Did any one else read this column in the NYTimes and get upset?
I’M 24 years old, have a good job, friends. But like many of my generation, I consistently trade actual human contact for the more reliable emotional high of smiles on MySpace, winks on Match.com and pokes on Facebook. I live for Friendster views, profile comments and the Dodgeball messages that clog my cellphone every night.
I mentioned this at work yesterday and the response was “well, this is an extreme case”. I don’t think so. I think that this generation is one that is not comfortable with the face-to-face interaction. They don’t want to have “real” friends, they’re much happier logging on and having a huge circle of cyberfriends. That’s troubling.
And then you get Big Thinkers in the library field writing (in the imperative voice)
I know everything is changing. I truly believe we are at a turning point. I know kids are learning differently. I know — both first and secondhand — the power of social networking and Web 2.0 communication tools. (Never Ending Search)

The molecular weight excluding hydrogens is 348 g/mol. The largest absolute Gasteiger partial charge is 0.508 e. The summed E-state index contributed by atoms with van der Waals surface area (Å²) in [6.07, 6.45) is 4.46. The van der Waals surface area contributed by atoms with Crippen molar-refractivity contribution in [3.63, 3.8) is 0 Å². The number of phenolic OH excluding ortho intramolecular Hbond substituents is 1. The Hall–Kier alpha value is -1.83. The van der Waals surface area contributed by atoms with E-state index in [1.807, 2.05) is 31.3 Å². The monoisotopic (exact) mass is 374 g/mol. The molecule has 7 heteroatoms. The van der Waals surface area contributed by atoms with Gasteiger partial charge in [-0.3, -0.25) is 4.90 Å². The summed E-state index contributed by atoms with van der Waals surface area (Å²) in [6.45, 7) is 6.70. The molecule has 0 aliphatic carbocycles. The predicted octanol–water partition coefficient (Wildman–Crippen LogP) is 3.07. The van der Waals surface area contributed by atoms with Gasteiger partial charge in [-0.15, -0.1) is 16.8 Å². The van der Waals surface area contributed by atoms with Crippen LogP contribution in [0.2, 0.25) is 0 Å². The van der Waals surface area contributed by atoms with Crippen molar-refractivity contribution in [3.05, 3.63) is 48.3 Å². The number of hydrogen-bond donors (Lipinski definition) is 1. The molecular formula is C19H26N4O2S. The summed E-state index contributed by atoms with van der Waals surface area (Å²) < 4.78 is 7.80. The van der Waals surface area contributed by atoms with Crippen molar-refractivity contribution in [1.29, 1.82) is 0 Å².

NextGens multitask as a core behavior. The packed screen that looks unfocused to the average Boomer, who probably closes unused open windows, feels natural to NextGens. The ability to integrate seamlessly and navigate multiple applications, simultaneously combining their worlds in a single environment, is a key skill of this generation. This skill is not just about running several IM conversations at the same time. Add in listening to MP3s on a PC as well as surfing the web while adding content to homework projects and assignments. This is not bad. In a noisy world, it’s a great skill to be able to multitask and focus differentially. Indeed, as MS Windows and MS Office add more applications, it will become critical for libraries to access, acquire, and adapt easily information for this next generation’s decision-making and work environments. (Born with the Chip)
More on that later, but for now let me just say, “oh really”? Why the library? Prove to me that this is necessary. Prove to me that there isn’t a need for the “traditional” school library – gaming and SMSing and all that can take place elsewhere. Convince me that all this so-called social networking (which, because it takes place on the computer and not in real life, seems more like anti-social networking, designed by nerds and geeks who got beaten up in the playground at lunch) is really a good thing.
Thank god for Harper Lee:
“Now,” she writes, “75 years later in an abundant society where people have laptops, cellphones, iPods and minds like empty rooms, I still plod along with books.”
And, I’ll bet, some real friends to share them with.